After a strong opening, From the Shadows takes a while to pick up pace. A couple of chapters in, it seems to settle down and from there on it’s a fairly engrossing read.

Dan and Jayne are a well-matched team and far and away the best characters in the novel. I’d happily follow them through further novels if White turns this into a series. That said, Neil White could have made From the Shadows a stronger story with a bit more insight into the background and motivations of the other main characters.

I’d like to have known more about Shelley, the solicitor who worked on Carter’s case before Dan took it over. What did she find out and who did she upset in the process? How come her firm’s conflict of interest only became an issue so late in the case? There was also scope to provide more detail on some of the other key players in this story — particularly the baddies. Nevertheless, From the Shadows is a decent read. If you like crime fiction, murder mysteries or courtroom dramas, keep an eye out for it.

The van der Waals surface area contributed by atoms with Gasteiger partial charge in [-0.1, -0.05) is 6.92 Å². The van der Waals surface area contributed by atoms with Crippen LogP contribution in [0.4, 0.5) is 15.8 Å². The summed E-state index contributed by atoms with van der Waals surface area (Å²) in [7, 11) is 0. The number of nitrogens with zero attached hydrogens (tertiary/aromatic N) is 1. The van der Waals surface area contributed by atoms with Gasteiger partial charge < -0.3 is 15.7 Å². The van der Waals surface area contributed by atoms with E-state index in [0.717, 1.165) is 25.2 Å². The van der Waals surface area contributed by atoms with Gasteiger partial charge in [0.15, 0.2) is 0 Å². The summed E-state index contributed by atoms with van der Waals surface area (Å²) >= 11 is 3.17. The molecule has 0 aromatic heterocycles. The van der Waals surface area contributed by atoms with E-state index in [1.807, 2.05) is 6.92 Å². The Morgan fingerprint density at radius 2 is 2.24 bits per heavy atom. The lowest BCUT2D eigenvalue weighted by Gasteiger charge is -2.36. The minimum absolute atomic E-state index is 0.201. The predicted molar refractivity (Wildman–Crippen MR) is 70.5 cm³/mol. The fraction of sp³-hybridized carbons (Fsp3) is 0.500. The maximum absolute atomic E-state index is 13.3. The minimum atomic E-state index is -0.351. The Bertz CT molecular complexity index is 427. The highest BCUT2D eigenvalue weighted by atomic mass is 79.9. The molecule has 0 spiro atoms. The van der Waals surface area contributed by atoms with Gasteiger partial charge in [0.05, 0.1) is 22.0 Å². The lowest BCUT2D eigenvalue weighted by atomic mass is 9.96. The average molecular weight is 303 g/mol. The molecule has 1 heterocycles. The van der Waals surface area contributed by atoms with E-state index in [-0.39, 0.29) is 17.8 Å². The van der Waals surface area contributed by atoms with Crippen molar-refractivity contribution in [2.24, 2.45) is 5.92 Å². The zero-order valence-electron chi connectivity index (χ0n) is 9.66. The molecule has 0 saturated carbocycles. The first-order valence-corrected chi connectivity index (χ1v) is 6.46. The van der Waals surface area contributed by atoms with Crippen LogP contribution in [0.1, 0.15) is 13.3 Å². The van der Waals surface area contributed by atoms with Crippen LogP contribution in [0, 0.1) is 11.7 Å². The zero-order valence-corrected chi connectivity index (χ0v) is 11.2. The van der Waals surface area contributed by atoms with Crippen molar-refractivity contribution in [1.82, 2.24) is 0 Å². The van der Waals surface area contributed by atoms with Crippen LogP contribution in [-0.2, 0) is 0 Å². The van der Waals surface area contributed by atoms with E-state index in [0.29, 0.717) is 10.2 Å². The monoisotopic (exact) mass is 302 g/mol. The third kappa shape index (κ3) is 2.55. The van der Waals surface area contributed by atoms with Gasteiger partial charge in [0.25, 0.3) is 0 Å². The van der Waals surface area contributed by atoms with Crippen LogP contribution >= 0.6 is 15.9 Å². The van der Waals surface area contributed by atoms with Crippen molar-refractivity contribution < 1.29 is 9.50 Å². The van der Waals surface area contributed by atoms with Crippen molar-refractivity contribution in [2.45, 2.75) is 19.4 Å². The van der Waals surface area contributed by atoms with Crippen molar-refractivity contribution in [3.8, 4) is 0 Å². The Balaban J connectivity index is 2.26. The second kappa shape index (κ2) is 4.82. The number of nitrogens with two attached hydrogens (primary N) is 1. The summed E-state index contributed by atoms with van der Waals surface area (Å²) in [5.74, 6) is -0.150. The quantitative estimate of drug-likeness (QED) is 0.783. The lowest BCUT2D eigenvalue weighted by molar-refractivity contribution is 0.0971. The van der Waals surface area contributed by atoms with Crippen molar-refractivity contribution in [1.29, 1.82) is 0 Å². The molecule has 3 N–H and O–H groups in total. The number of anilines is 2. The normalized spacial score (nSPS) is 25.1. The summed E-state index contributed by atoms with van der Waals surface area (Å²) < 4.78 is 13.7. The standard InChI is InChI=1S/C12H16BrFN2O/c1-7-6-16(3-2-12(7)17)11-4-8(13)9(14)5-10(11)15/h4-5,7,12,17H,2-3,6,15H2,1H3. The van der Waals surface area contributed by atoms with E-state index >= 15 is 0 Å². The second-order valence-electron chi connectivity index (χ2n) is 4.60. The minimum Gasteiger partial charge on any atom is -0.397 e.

From the Shadows by Neil White is published by Bonnier Zaffre. I read a Netgalley ARC.

Perfect Prey by Helen Fields | An absorbing police procedural

Three-quarters of the way through Perfect Prey by Helen Fields, at 10.30 on a summer’s evening, I dragged a lamp out to the conservatory so I could read on until I reached the end. That’s a sure sign of an unputdownable book. There’s lots to like about Perfect Prey. It’s an absorbing story with interesting, complex characters, narrated at a fast pace with lots of action and nice short chapters.